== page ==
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Table of Contents

  1. Acknowledgments
  2. Chapter one: Defining the constitution
  3. Chapter two: Parliamentary sovereignty
  4. Chapter three: The rule of law and the separation of powers
  5. Chapter four: The royal prerogative
  6. Chapter five: The House of Commons
  7. Chapter six: The House of Lords
  8. Chapter seven: The electoral system
  9. Chapter eight: Parliamentary privilege
  10. Chapter nine: Constitutional conventions
  11. Chapter ten: Local government
  12. Chapter eleven: Parliamentary sovereignty within the European Union
  13. Chapter twelve: The governance of Scotland and Wales
  14. Chapter thirteen: Substantive grounds of judicial review 1: illegality, irrationality and proportionality
  15. Chapter fourteen: Procedural grounds of judicial review
  16. Chapter fifteen: Challenging governmental decisions: the process
  17. Chapter sixteen: Locus standi
  18. Chapter seventeen: Human rights I: Traditional perspectives
  19. Chapter eighteen: Human rights II: Emergent principles
  20. Chapter nineteen: Human rights III: New substantive grounds of review
  21. Chapter twenty: Human rights IV: The Human Rights Act 1998
  22. Chapter twenty-one: Human rights V: The impact of The Human Rights Act 1998
  23. Chapter twenty-two: Human rights VI: Governmental powers of arrest and detention
    1. European Convention on Human Rights Art 5
    2. Guzzardi v Italy (1980) 3 EHRR 333
    3. R v Howell [1982] QB 416; [1981] 3 All ER 383
    4. Foulkes v Chief Constable of Merseyside [1998] 3 All ER 705
    5. DPP v Redmond-Bate (1999) 163 JP 789: [2000] HRLR 249
    6. Bibby v Chief Constable of Essex (2000) 164 JP 297; [2000] Po LR 107; The Times April 24 2000
    7. Police and Criminal Evidence Act 1984 ss 24-25; original versions
    8. Hough v Chief Constable of the Staffordshire Constabulary [2001] EWCA Civ 39
    9. Police and Criminal Evidence Act 1984 s 24A
    10. Christie v Leachinsky [1947] AC 573
    11. Police and Criminal Evidence Act 1984 s 28
    12. Kenlin v Gardner [1967] 2 QB 510; [1966] 3 All ER 931
    13. Albert v Lavin [1982] AC 546; [1981] 3 All ER 878
    14. McKee v Chief Constable for Northern Ireland [1984] 1 WLR 1358; [1985] 1 All ER 1
    15. Fox, Campbell and Hartley v United Kingdom (1990) 13 EHRR 157
    16. O'Hara v United Kingdom (2002) 34 EHRR 32
    17. Brogan v United Kingdom (1989) 11 EHRR 117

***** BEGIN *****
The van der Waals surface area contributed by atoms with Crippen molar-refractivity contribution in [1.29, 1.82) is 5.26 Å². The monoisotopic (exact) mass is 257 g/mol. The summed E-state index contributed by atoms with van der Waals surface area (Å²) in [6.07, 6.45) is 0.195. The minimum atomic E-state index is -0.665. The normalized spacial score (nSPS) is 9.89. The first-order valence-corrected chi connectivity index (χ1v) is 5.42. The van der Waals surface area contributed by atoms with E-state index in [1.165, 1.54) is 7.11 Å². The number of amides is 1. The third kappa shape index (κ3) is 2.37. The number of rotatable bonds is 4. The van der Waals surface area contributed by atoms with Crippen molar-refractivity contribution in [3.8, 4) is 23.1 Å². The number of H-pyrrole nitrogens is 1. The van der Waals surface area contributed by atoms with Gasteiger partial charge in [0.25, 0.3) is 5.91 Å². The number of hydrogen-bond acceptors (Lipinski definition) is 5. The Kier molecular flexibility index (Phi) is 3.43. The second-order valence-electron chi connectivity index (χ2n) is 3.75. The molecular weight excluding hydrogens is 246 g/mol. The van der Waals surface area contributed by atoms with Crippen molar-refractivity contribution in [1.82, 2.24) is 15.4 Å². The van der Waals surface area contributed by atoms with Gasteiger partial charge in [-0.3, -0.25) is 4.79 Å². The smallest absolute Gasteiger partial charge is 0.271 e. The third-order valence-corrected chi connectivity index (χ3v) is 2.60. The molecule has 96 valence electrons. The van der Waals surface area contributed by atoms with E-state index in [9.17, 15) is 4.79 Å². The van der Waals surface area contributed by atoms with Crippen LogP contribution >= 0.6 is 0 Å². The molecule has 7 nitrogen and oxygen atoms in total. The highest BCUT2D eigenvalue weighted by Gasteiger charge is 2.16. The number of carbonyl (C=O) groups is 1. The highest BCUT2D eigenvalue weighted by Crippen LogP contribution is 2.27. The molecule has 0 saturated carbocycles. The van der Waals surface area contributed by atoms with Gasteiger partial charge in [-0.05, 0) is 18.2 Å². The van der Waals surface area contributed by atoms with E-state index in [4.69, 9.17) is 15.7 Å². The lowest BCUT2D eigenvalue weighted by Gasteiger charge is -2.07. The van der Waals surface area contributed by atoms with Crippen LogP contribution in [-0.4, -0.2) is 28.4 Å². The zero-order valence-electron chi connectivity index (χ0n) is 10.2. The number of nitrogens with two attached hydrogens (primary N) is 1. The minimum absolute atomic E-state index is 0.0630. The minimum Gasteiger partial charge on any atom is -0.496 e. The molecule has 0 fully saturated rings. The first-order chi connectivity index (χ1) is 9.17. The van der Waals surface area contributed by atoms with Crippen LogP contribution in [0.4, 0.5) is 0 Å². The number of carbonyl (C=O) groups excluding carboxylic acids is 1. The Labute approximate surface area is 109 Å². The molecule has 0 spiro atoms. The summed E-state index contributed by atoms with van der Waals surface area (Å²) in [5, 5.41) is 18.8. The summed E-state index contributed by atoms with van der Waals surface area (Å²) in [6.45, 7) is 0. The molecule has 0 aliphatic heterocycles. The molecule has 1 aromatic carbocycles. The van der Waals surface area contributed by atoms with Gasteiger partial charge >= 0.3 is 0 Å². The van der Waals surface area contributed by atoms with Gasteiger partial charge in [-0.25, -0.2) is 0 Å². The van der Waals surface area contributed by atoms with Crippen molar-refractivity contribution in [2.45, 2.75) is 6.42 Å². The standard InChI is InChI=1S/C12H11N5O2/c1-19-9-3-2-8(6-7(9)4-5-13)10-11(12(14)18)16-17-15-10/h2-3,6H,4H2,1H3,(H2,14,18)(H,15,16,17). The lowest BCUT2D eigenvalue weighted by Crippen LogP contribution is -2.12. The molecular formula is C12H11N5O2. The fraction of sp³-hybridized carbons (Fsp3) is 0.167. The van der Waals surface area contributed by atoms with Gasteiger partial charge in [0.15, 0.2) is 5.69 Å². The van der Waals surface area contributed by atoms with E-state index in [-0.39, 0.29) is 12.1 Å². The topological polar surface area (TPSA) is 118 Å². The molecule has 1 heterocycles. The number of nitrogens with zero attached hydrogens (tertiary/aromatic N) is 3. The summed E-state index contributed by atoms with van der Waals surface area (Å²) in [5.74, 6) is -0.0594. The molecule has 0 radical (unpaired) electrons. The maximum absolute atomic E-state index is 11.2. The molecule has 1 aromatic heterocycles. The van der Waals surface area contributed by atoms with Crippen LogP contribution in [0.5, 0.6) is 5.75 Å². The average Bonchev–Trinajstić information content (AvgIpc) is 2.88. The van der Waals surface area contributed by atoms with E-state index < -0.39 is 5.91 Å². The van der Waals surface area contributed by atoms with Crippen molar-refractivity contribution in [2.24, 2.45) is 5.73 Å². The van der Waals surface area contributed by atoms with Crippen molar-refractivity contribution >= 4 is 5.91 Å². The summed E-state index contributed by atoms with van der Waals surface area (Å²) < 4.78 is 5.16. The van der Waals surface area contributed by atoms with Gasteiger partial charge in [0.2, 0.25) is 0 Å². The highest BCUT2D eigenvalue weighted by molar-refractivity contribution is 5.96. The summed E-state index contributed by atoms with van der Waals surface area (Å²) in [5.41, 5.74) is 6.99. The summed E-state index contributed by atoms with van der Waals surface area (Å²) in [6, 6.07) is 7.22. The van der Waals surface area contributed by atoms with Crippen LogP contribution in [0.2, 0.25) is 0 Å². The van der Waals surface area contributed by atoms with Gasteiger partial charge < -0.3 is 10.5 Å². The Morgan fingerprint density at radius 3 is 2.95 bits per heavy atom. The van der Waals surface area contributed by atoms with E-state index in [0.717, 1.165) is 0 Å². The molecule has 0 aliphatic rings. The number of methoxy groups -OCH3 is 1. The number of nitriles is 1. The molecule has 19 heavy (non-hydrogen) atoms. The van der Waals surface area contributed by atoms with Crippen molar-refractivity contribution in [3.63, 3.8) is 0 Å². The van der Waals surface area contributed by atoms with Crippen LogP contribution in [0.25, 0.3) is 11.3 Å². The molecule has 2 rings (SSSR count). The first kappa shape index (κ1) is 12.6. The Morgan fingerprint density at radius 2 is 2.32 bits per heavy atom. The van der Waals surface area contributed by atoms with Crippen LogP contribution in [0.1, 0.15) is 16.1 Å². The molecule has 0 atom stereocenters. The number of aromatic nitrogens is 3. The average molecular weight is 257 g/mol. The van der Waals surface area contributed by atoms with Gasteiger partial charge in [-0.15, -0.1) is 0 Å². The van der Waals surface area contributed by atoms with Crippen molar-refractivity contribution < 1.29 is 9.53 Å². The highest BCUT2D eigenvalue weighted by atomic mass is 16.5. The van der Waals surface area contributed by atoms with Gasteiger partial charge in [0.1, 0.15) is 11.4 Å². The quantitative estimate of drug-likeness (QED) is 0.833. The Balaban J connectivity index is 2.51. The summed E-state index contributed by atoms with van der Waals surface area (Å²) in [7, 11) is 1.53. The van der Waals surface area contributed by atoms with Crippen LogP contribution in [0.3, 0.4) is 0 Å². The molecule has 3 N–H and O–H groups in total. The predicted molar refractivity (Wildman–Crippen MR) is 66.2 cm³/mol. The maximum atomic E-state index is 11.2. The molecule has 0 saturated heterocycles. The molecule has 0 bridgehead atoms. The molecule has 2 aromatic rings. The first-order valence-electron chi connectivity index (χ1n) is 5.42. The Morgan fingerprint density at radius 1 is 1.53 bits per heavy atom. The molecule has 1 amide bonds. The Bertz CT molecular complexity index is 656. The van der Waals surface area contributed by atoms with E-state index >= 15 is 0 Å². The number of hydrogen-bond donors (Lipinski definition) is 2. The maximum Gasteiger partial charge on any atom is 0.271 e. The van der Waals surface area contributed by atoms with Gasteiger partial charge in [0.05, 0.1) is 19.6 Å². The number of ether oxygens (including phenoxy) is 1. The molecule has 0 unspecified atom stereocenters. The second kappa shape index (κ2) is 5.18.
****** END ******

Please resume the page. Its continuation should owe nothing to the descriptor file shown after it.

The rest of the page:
18. A v Secretary of State for the Home Department [2004] UKHL 56; [2005] 2 AC 68
  24. Chapter twenty-three: Leaving the European Union

Guzzardi v Italy (1980) 3 EHRR 333

A. The criminal proceedings taken against Mr. Guzzardi

9. Mr. Guzzardi, an Italian citizen born in 1942, had left Palermo (Sicily) in 1966 to take up residence in Vigevano (in the province of Pavia). He was arrested on 8 February 1973, placed in detention on remand in Milan and then charged with conspiracy and being an accomplice to the abduction on 18 December 1972 of a businessman; the latter had been freed by his kidnappers on 7 February 1973 after payment of a substantial ransom.

The applicant was acquitted on 13 November 1976 by the Milan Regional Court (Tribunale di Milano) for lack of sufficient evidence, but convicted on 19 December 1979 by the Milan Court of Appeal which sentenced him to eighteen years' imprisonment and a fine.

The criminal proceedings in question are not in issue, at least not in direct issue, in the present case.

10. Under Article 272 (first paragraph, item 2) of the Italian Code of Criminal Procedure, the applicant's detention on remand - during which he married his fiancée by whom he shortly afterwards had a son - could not continue for more than two years; it thus had to terminate on 8 February 1975 at the latest.

11. On that date, Mr. Guzzardi was removed from Milan gaol and taken under police escort to the island of Asinara, which lies off Sardinia.

B. The measure of "special supervision" applied to the applicant

12. On 23 December 1974, the Milan Chief of Police (questore) had in fact sent to the Milan State prosecutor (procuratore della Repubblica) a report recommending that Mr. Guzzardi be subjected to the measure of "special supervision" provided for in section 3 of Act no. 1423 of 27 December 1956 ("the 1956 Act" - see paragraphs 45-51 below) and section 2 of Act no. 575 of 31 May 1965 ("the 1965 Act" - see paragraph 52 below). The report referred to indications that although the applicant claimed to be working in the building trade, he was actually engaged in illegal activities and belonged to a band (cosca) of mafiosi; it listed four convictions pronounced against him in 1965, 1967, 1969 and 1972 and described him as "one of the most dangerous" of individuals.